Opinion | How a Doctor’s Note Improves Return-to-Work Results

By: | August 12, 2019

Nina Luckman is a business journalist based in New Orleans, focusing primarily on the workers' compensation industry. Her credentials include a B.A. and M.A. from Tulane University, both in the study of English Literature. Over the last several years, Nina has served as Editor of Louisiana Comp Blog, a news site she started in 2014 under the auspices of a group self-insurance fund. Louisiana Comp Blog won the WorkersCompensation.com Best Blogs award in 2016, 2017, and 2018. She can be reached at [email protected]

The claims advocacy model, which emphasizes the injured worker’s experience and treatment of the whole person, echoes a new push in group health for freely accessible doctor’s notes.

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The “OpenNotes” movement could provide a new window for workers’ comp to help injured workers navigate a system that is often confusing and bogged down by administrative detail.

The OpenNotes movement is spearheaded by OpenNotes.org, which describes itself as “the international movement that’s making health care more transparent. It urges doctors, nurses, therapists, and others to invite patients to read the notes they write to describe a visit.”

The notes are accessed through a secure web-portal for privacy.

The OpenNotes site features a page dedicated to research about the project, including a May 2019 paper published in JMIR Publications, which examines patient attitudes seven years after the project began.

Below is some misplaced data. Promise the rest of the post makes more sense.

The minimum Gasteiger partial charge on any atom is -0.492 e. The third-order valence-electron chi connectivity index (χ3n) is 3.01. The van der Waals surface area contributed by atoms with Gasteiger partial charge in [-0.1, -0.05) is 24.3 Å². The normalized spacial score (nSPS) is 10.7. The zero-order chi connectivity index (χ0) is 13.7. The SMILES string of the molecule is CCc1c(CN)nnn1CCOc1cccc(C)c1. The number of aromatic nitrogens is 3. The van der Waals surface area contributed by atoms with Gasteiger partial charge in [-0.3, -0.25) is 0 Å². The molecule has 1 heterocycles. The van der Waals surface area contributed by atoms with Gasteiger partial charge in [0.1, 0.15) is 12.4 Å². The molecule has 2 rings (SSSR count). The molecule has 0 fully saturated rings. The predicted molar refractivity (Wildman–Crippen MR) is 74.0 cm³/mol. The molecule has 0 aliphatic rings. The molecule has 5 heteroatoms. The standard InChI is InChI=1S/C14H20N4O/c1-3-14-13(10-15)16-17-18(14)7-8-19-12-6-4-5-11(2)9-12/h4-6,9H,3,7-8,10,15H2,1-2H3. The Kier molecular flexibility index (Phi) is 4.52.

Among the 136,815 patients who received invitations to read their notes, 21.68% responded. Of those, 72.62% rated note reading as very important for helping take care of their health, 69.85% reported feeling in control of their care, and 65.82% said it helped them remember the plan of care.

Even more striking was the benefit to marginalized and minority groups. The authors explained that “less educated, nonwhite, older, and Hispanic patients, and individuals who usually did not speak English at home, were those most likely to report major benefits from note reading.”

Since return-to-work is the end goal of most claims, this research underscores the effect feeling in control can have on that end goal.

Combined with the impressive level of patient satisfaction discussed above, the availability of OpenNotes to injured workers would seem to be a relatively low-cost method of helping them feel more in control of their treatment and minimizing the risk of nonadherence and litigation.

Transparency could conceivably extend to adjuster files and tame the adversarial nature of a 100-year-old system of benefits that continually faces criticism for its treatment delays and perceived apathy.

The Society of Human Resource Management notes in “The Myth of the Bad Employee” that while occasions of fraudulent claims make “memorable anecdotes,” the more significant problem is “not malingering but delayed recovery.”

Reading doctor’s notes and/or adjuster files has the potential to help injured workers understand why an independent medical exam is being ordered, or why opioid medications are being tapered, which makes them an active participant in their own care rather than just another claimant.

Research on “message framing” in the return-to-work process echoes the importance of the “why” in injured worker recovery.

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A paper published in 2017 by the National Center for Biotechnology Information revealed that when presented with wage and pain information that was positively framed, “injured workers showed higher scores in expectation and confidence for return to work, whereas the Ambivalent Group that had both negative messages showed lower scores.”

Since return-to-work is the end goal of most claims, this research underscores the effect feeling in control can have on that end goal.

While OpenNotes and the effort for more transparency in health care wouldn’t be a quick fix, it would increase accountability on all sides. That’s better than the alternative. &

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The R&I Editorial Team can be reached at [email protected]